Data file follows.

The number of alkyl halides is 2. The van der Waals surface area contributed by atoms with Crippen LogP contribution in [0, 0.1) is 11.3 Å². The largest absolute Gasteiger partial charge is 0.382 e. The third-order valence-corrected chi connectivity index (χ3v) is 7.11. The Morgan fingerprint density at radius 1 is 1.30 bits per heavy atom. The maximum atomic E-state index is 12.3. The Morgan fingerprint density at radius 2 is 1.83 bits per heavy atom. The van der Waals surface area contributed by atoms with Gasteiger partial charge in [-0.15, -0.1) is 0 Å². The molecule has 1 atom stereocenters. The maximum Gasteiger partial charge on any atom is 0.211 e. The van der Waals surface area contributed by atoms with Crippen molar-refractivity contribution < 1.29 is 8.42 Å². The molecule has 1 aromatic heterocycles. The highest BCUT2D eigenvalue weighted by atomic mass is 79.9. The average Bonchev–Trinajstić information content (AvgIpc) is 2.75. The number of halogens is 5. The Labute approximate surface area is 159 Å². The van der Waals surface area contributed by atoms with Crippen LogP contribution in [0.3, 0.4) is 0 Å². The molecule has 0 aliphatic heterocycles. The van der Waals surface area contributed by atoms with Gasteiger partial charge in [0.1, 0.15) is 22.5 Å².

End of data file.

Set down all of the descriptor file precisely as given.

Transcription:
The number of alkyl halides is 2. The van der Waals surface area contributed by atoms with Crippen LogP contribution in [0, 0.1) is 11.3 Å². The largest absolute Gasteiger partial charge is 0.382 e. The third-order valence-corrected chi connectivity index (χ3v) is 7.11. The Morgan fingerprint density at radius 1 is 1.30 bits per heavy atom. The maximum atomic E-state index is 12.3. The Morgan fingerprint density at radius 2 is 1.83 bits per heavy atom. The van der Waals surface area contributed by atoms with Gasteiger partial charge in [-0.15, -0.1) is 0 Å². The molecule has 1 atom stereocenters. The maximum Gasteiger partial charge on any atom is 0.211 e. The van der Waals surface area contributed by atoms with Crippen molar-refractivity contribution < 1.29 is 8.42 Å². The molecule has 1 aromatic heterocycles. The highest BCUT2D eigenvalue weighted by atomic mass is 79.9. The average Bonchev–Trinajstić information content (AvgIpc) is 2.75. The number of halogens is 5. The Labute approximate surface area is 159 Å². The van der Waals surface area contributed by atoms with Crippen LogP contribution in [0.3, 0.4) is 0 Å². The molecule has 0 aliphatic heterocycles. The van der Waals surface area contributed by atoms with Gasteiger partial charge in [0.1, 0.15) is 22.5 Å².